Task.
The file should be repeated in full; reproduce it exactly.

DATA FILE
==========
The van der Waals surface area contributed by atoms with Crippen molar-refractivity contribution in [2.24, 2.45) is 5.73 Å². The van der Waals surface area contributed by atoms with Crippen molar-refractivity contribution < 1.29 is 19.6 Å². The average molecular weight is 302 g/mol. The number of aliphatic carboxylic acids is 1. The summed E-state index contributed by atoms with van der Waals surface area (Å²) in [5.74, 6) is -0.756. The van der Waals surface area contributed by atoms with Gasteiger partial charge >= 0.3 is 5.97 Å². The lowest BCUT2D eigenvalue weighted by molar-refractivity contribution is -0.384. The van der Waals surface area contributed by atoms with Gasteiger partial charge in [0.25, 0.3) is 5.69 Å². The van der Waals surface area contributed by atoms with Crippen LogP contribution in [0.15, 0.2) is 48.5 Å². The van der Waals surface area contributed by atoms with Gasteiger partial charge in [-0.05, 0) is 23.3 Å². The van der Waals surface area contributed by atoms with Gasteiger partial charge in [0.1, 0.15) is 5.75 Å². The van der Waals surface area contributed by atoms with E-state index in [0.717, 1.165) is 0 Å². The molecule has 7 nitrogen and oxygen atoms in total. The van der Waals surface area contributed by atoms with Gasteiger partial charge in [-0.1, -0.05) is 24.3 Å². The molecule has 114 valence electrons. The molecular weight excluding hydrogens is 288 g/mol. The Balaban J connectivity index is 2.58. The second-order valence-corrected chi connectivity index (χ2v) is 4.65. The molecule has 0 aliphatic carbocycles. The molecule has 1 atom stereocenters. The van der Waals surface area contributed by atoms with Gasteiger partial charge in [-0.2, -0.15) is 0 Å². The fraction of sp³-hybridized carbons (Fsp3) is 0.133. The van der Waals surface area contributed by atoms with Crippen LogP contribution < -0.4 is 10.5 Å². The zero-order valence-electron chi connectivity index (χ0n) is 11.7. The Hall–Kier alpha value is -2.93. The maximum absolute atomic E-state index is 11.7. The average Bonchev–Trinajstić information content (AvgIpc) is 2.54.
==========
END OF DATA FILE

The van der Waals surface area contributed by atoms with Crippen molar-refractivity contribution in [2.24, 2.45) is 5.73 Å². The van der Waals surface area contributed by atoms with Crippen molar-refractivity contribution < 1.29 is 19.6 Å². The average molecular weight is 302 g/mol. The number of aliphatic carboxylic acids is 1. The summed E-state index contributed by atoms with van der Waals surface area (Å²) in [5.74, 6) is -0.756. The van der Waals surface area contributed by atoms with Gasteiger partial charge >= 0.3 is 5.97 Å². The lowest BCUT2D eigenvalue weighted by molar-refractivity contribution is -0.384. The van der Waals surface area contributed by atoms with Gasteiger partial charge in [0.25, 0.3) is 5.69 Å². The van der Waals surface area contributed by atoms with Crippen LogP contribution in [0.15, 0.2) is 48.5 Å². The van der Waals surface area contributed by atoms with Gasteiger partial charge in [-0.05, 0) is 23.3 Å². The van der Waals surface area contributed by atoms with Gasteiger partial charge in [0.1, 0.15) is 5.75 Å². The van der Waals surface area contributed by atoms with E-state index in [0.717, 1.165) is 0 Å². The molecule has 7 nitrogen and oxygen atoms in total. The van der Waals surface area contributed by atoms with Gasteiger partial charge in [-0.1, -0.05) is 24.3 Å². The molecule has 114 valence electrons. The molecular weight excluding hydrogens is 288 g/mol. The Balaban J connectivity index is 2.58. The second-order valence-corrected chi connectivity index (χ2v) is 4.65. The molecule has 0 aliphatic carbocycles. The molecule has 1 atom stereocenters. The van der Waals surface area contributed by atoms with Gasteiger partial charge in [-0.2, -0.15) is 0 Å². The fraction of sp³-hybridized carbons (Fsp3) is 0.133. The van der Waals surface area contributed by atoms with Crippen LogP contribution < -0.4 is 10.5 Å². The zero-order valence-electron chi connectivity index (χ0n) is 11.7. The Hall–Kier alpha value is -2.93. The maximum absolute atomic E-state index is 11.7. The average Bonchev–Trinajstić information content (AvgIpc) is 2.54.